Early this year, an unprecedented announcement issued from the White House: a Black woman may become the next appointee to the U.S. Supreme Court. What’s more, attorney and jurist Ketanji Brown Jackson was named in February as the front runner for this role. This potential appointment of the first Black woman Supreme Court Justice would be historic not just because she is the first but also because this event has emerged from a historical and contemporary context in which Black people, women of all races, and Black women in particular remain marginalized under the law. To watch a Black woman potentially enter a role in which she will have such a considerable impact on American law for many generations to come is immensely powerful when viewed in the context of this history. Further, the confirmation process surrounding another recent Supreme Court appointment brought issues of sexism and gendered violence to the fore, revealing—in the minds of some—the urgency of ensuring that the U.S. Supreme Court welcomes justices who have exhibited a commitment to challenging various manifestations of sexism and injustice. Whether we regard it as a symbolic marker of social progress or an opportunity for tangible policy change, Jackson’s nomination is a historic event that is poised to permanently alter the face of the Supreme Court.
At Facing History, we believe that educators have both an opportunity and a duty to help students grasp the historical and contemporary significance of civic participation. But civic participation has always taken a wide array of forms. From voting and running for public office to civil disobedience and more violent forms of direct action, all of these visions of civic participation line our history and introducing them to students as they surfaced in different contexts can help students reflect upon their own values as civic actors in the present. One approach to this educational task is to consider the competing visions of civic participation that have been articulated and acted upon within the global Black community—a community whose circumstances have inspired, if not necessitated, the use of a wide array of political strategies to combat oppression. The approaches that Black leaders have embraced across space and time are numerous and have encompassed assimilationist and integrationist conceptions of social change, alongside contrasting approaches rooted in Black self-determination and nationalism.
In January, the nation stood still as we learned that renowned actor Sidney Poitier passed away at 94 years old. But his passing is not only significant to cinephiles but to anyone interested in grasping the arc of social change in the United States over the last 75 years. A pioneering Black actor, Poitier’s acting career broke significant barriers in entertainment through a series of singular performances, but his social impact reflects more than just his acting chops. Poitier was both an actor and an activist—and despite a mixed array of perspectives over the years on the ways that he represented Black people in film—he undoubtedly played a leading role in African Americans’ fight for civil rights and more positive media representations from the silver screen to the streets.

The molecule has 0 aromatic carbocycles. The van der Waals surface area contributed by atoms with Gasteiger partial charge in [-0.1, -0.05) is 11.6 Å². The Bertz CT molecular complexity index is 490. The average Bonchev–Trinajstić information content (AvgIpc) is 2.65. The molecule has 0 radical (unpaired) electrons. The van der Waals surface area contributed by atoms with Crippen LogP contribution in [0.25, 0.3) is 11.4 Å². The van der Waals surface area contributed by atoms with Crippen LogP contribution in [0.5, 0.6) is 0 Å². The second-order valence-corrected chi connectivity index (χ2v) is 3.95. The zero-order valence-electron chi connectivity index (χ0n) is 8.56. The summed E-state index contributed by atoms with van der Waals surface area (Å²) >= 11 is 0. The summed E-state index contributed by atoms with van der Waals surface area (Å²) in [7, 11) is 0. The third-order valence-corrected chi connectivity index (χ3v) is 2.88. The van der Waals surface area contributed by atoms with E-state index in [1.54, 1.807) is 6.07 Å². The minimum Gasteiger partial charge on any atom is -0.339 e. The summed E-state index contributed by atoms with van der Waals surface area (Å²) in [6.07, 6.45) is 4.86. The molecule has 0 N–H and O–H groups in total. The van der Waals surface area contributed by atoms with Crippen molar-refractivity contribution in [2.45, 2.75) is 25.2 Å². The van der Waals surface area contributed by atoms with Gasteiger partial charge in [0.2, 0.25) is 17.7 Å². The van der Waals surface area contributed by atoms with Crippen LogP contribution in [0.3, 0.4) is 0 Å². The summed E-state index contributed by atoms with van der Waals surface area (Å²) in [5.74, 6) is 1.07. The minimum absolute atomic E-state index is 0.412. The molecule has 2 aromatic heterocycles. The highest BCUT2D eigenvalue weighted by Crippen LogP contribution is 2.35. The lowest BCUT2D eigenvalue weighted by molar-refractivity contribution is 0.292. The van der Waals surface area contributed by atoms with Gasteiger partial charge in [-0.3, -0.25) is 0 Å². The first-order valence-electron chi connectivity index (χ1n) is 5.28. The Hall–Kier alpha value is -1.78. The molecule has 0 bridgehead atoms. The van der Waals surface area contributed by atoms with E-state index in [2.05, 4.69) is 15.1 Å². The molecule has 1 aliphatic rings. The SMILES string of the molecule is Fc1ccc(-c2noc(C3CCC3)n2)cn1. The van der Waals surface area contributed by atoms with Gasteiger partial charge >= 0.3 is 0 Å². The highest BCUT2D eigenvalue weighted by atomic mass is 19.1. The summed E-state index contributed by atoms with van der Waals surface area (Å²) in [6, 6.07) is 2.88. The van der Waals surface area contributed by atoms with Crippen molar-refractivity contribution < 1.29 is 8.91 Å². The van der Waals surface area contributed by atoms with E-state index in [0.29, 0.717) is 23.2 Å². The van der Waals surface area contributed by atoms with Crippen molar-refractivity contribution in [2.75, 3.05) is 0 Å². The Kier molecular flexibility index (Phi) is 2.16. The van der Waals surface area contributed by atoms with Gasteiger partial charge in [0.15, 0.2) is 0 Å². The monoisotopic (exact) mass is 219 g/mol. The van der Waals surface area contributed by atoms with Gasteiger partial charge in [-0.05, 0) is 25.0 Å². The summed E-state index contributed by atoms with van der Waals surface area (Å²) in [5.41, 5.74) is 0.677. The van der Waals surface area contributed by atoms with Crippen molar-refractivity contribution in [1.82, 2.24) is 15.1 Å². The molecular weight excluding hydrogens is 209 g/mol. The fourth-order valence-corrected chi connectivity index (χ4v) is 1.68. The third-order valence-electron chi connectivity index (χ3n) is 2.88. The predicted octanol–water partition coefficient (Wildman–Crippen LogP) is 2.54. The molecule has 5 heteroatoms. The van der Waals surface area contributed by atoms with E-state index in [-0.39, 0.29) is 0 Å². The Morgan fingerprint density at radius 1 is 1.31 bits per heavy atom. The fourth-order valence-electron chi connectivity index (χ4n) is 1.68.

Here at Facing History, we see heritage and awareness months as opportunities to deepen our knowledge of and attention to the histories and contemporary experiences of historically marginalized communities. However, the focus on celebrating these communities over one particular month can further marginalize the very experiences we are hoping to elevate. With this in mind, what follows is an invitation to engage with important themes raised by Black History Month this February and throughout all of the months of the year.
Some members of the Facing History staff are exploring these five new books published within the last year, and we invite you to explore them alongside us and share your reactions with us. These 5 titles cover essential topics from Black history with young audiences and address contemporary experiences of young Black people.
Below is excerpted promotional text from each book’s publisher and a link to a related Facing History resource to empower educators to bring parallel themes into the classroom:
Defiant: Growing Up in the Jim Crow South
by Wade Hudson
“Born in 1946 in Mansfield, Louisiana, Wade Hudson came of age against the backdrop of the Civil Rights Movement. From their home on Mary Street, his close-knit family watched as the country grappled with desegregation, as the Klan targeted the Sixteenth Street Baptist Church in Birmingham, Alabama, and as systemic racism struck across the nation and in their hometown. Amidst it all, Wade was growing up. Getting into scuffles, playing baseball, immersing himself in his church community, and starting to write. Most important, Wade learned how to find his voice and use it. From his family, his community, and his college classmates, Wade learned the importance of fighting for change by confronting the laws and customs that marginalized and demeaned people. This powerful memoir reveals the struggles, joys, love, and ongoing resilience that it took to grow up Black in segregated America, and the lessons that carry over to our fight for a better future.” –Crown Books for Young Readers